“Some of these germs can be picked up in weight rooms, on mats and in locker rooms,” said Mary Anne Jackson, MD, a co-author of the report and member of the AAP Committee on Infectious Diseases.

“Coaches and trainers should develop a plan for proper cleaning and maintenance of all sporting facilities and equipment.”

Common sicknesses spread by skin contact include Methicillin-resistant Staphyloccus aureus(MRSA) associated with high school football and wrestling; Group A Streptococcus; herpes simplex virus; tinea capitis (ringworm); tinea pedis (athlete’s foot); scabies and lice.

Airborne infections that can be spread during athletic participation include the varicella zoster virus (chicken pox), measles and mumps.

To minimize risks, the AAP recommends:

  • Teach student athletes proper personal hygiene, including proper laundering of uniforms and avoiding sharing of drinks or personal products, such as razors.
  • Develop a plan for cleaning and maintenance of sporting environment using guidelines such as those published by the American College of Sports Medicine.
  • Pay special attention to proper management of blood and other bodily fluids, just as hospitals have concentrated on preventing hospital-associated infections.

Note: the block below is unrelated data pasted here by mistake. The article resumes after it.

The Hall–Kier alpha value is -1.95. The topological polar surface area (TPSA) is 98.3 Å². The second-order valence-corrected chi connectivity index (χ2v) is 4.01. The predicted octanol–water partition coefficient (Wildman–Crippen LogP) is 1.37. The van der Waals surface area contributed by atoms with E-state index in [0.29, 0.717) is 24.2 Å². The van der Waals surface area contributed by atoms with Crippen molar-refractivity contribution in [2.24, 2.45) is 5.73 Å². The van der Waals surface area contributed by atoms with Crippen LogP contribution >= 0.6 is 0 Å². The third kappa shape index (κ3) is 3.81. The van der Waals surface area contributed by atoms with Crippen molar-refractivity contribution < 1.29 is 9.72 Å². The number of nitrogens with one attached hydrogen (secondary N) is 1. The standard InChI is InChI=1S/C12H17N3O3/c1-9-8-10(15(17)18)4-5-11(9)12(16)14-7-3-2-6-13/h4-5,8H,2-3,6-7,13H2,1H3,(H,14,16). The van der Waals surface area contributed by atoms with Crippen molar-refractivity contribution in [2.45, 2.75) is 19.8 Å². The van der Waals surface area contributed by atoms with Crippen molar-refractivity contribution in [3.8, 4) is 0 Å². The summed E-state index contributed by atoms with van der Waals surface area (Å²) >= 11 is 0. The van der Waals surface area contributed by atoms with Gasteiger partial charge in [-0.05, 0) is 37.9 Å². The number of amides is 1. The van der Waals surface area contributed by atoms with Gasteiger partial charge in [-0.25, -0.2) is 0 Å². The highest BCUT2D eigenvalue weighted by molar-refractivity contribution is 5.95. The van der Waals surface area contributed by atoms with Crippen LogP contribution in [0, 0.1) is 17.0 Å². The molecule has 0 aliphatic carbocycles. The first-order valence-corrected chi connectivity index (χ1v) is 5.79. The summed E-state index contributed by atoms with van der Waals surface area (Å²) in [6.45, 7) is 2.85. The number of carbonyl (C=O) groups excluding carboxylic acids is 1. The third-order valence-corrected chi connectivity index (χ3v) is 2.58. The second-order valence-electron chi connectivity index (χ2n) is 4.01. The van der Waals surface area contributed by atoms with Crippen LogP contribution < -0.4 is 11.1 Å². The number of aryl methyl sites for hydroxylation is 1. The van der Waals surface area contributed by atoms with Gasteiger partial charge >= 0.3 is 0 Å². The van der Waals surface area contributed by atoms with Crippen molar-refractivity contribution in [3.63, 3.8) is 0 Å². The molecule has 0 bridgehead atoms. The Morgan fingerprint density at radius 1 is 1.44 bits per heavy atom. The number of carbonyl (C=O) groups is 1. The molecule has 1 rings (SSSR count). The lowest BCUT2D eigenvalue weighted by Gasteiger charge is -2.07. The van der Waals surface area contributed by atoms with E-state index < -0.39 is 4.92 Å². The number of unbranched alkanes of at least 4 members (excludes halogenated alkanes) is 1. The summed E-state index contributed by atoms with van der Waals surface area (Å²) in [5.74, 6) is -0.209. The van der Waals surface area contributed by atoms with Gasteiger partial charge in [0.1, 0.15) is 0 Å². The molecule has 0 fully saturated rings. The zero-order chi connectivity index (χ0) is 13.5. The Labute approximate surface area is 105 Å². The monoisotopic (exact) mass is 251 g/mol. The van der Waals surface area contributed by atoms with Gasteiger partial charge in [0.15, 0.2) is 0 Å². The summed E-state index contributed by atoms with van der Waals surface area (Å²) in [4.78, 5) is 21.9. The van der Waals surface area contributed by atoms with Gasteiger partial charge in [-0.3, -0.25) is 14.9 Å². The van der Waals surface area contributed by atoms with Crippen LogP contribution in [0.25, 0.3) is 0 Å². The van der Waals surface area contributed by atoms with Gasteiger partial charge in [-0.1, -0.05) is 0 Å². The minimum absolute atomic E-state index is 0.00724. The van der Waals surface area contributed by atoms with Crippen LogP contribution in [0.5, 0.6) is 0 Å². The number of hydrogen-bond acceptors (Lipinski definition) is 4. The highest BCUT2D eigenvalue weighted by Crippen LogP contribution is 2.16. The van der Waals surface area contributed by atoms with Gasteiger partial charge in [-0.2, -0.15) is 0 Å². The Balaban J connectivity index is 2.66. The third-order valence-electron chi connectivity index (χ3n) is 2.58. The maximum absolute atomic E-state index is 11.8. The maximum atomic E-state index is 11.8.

• Routinely screen athletes during practices and before and after competitions

While there have been no reports of infections from blood borne pathogens, such as hepatitis B, hepatitis C or HIV during athletic competitions, the AAP provides specific detailed guidelines for management of infections spread by blood and bodily fluids in a previously published report.

“The best thing coaches can do is identify the problem early, even if it is something as benign-looking as a cold sore, so they can prevent its spread,” Stephen G. Rice, MD, PhD, MPH, and a member of the AAP Council on Sports Medicine and Fitness. “We want the students not only to participate in sports, but to have a good experience.”


We Are Very Excited to Announce …

Anderson Hills Pediatrics is very excited to announce that we have recently received our certification as a Level 3 Patient-Centered Medical Home (PCMH) through the National Committee for Quality Assurance (NCQA)! This is a rigorous 18-month process to improve our practice to provide even better and more cost-effective care for our patients. What does this mean for you? It means:

• AHP acts as the hub or “home” for all your child’s medical needs – we are your first call  or visit when your child needs care or treatment. We will also assist you when it is necessary to refer your child to a specialist or other resources for treatment. This helps to avoid unnecessary or duplicated tests/labs/procedures and save you money.